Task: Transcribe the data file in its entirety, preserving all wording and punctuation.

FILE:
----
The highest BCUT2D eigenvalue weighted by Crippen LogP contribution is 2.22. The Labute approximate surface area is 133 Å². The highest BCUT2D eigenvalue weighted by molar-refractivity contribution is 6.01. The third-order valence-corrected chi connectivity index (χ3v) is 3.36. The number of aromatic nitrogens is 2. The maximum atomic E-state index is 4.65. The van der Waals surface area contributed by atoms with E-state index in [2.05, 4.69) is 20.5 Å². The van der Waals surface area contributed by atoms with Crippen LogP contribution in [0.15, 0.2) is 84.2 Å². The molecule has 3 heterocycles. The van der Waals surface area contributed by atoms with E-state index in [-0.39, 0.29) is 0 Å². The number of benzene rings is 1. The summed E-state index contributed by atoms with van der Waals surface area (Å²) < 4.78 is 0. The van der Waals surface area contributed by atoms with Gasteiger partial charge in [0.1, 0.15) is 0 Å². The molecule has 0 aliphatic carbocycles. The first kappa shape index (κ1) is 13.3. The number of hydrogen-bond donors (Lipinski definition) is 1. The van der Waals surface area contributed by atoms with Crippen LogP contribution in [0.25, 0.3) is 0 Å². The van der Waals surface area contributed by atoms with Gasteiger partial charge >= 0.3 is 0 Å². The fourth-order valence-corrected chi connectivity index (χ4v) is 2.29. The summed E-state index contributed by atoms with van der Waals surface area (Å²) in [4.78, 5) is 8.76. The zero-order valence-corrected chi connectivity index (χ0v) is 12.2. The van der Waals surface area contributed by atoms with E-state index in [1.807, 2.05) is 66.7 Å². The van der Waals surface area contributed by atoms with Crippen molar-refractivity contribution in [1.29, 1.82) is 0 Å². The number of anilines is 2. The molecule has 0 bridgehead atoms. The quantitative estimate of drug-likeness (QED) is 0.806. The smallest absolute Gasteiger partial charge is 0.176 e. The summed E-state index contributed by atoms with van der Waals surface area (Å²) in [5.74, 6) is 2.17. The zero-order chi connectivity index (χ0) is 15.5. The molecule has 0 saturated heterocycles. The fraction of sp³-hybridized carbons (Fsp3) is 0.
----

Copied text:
The highest BCUT2D eigenvalue weighted by Crippen LogP contribution is 2.22. The Labute approximate surface area is 133 Å². The highest BCUT2D eigenvalue weighted by molar-refractivity contribution is 6.01. The third-order valence-corrected chi connectivity index (χ3v) is 3.36. The number of aromatic nitrogens is 2. The maximum atomic E-state index is 4.65. The van der Waals surface area contributed by atoms with E-state index in [2.05, 4.69) is 20.5 Å². The van der Waals surface area contributed by atoms with Crippen LogP contribution in [0.15, 0.2) is 84.2 Å². The molecule has 3 heterocycles. The van der Waals surface area contributed by atoms with E-state index in [-0.39, 0.29) is 0 Å². The number of benzene rings is 1. The summed E-state index contributed by atoms with van der Waals surface area (Å²) < 4.78 is 0. The van der Waals surface area contributed by atoms with Gasteiger partial charge in [0.1, 0.15) is 0 Å². The molecule has 0 aliphatic carbocycles. The first kappa shape index (κ1) is 13.3. The number of hydrogen-bond donors (Lipinski definition) is 1. The van der Waals surface area contributed by atoms with Crippen LogP contribution in [0.25, 0.3) is 0 Å². The van der Waals surface area contributed by atoms with Gasteiger partial charge >= 0.3 is 0 Å². The fourth-order valence-corrected chi connectivity index (χ4v) is 2.29. The summed E-state index contributed by atoms with van der Waals surface area (Å²) in [4.78, 5) is 8.76. The zero-order valence-corrected chi connectivity index (χ0v) is 12.2. The van der Waals surface area contributed by atoms with E-state index in [1.807, 2.05) is 66.7 Å². The van der Waals surface area contributed by atoms with Crippen molar-refractivity contribution in [1.29, 1.82) is 0 Å². The number of anilines is 2. The molecule has 0 bridgehead atoms. The quantitative estimate of drug-likeness (QED) is 0.806. The smallest absolute Gasteiger partial charge is 0.176 e. The summed E-state index contributed by atoms with van der Waals surface area (Å²) in [5.74, 6) is 2.17. The zero-order chi connectivity index (χ0) is 15.5. The molecule has 0 saturated heterocycles. The fraction of sp³-hybridized carbons (Fsp3) is 0.